This is my all-time number one favorite quote from Marshall McLuhan.
Last week was the centennial of his birth, and so there were a lot of tributes and reflections published. I did my masters thesis on McLuhan and came across this remark in a 1967 collection, McLuhan, hot & cool, edited by Gerald Emanuel Stearn. It’s from an interview with McLuhan, in which he was asked about some of the high brow critics who had taken shots at him for (in their view) celebrating new media when so few people were encountering the deep values of literature by reading serious books.
So this is what McLuhan said:
To start announcing your own preferences for old values when your world is collapsing and everything is changing at a furious pitch: this is not the act of a serious person. It is frivolous, fatuous. If you were to knock on the door of one of these critics and say “Sir, there are flames leaping out of your roof, your house is burning,” under these conditions he would then say to you, “That’s a very interesting point of view. Personally, I couldn’t disagree with you more.”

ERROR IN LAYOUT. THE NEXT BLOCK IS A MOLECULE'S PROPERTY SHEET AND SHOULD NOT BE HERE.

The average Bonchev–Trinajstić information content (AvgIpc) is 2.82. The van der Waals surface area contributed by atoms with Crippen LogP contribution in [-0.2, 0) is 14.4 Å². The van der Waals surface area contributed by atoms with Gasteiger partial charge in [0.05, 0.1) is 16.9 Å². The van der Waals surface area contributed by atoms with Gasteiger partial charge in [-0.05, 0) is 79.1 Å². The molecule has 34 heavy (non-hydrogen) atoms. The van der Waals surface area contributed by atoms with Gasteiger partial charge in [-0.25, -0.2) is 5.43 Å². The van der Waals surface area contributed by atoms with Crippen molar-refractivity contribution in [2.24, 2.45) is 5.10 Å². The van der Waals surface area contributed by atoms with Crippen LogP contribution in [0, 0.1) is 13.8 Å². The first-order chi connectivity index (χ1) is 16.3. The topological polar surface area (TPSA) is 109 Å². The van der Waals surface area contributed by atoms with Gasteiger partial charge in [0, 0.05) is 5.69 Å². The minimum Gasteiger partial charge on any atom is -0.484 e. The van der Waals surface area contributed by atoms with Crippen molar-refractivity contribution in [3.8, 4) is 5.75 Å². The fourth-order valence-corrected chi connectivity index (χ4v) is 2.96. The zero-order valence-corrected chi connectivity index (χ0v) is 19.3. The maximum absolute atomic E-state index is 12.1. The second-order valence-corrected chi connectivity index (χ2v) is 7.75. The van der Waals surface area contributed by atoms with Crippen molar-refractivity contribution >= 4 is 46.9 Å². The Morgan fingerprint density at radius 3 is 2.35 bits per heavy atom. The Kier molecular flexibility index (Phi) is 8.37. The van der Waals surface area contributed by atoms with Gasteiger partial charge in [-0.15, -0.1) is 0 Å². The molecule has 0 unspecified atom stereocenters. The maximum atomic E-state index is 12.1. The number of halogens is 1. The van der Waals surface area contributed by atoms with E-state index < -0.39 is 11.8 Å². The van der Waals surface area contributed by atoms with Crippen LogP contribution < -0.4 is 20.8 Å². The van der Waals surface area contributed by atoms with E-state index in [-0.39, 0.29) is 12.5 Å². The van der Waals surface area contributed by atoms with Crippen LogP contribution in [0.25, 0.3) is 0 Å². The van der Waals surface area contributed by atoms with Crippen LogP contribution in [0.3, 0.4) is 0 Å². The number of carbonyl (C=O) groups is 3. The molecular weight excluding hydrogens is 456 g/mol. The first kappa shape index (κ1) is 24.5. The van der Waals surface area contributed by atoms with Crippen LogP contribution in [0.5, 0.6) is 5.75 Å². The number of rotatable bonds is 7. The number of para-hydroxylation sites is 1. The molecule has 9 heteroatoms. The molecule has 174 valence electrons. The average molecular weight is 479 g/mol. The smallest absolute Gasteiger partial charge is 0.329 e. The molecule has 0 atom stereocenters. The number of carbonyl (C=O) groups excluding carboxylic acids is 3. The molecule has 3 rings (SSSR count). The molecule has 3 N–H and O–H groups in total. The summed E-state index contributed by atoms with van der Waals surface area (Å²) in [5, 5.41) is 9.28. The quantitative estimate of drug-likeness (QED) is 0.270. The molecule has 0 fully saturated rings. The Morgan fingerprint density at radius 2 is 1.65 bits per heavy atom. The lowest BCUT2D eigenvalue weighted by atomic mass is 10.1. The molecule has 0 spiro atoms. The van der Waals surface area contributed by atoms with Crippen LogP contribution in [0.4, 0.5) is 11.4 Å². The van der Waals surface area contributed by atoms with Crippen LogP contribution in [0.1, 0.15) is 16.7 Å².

That’s all these critics are saying. Their house is burning and they’re saying, “Don’t you have any sense of values, simply telling people about fire when you should be thinking about the serious content, the noble works of the mind?”
“You know nothing of my work” is good. It’s funny. I enjoy. it. But…
“Sir your house is on fire.”
“That’s a very interesting point of view. Personally, I couldn’t disagree with you more.”
… that’s better.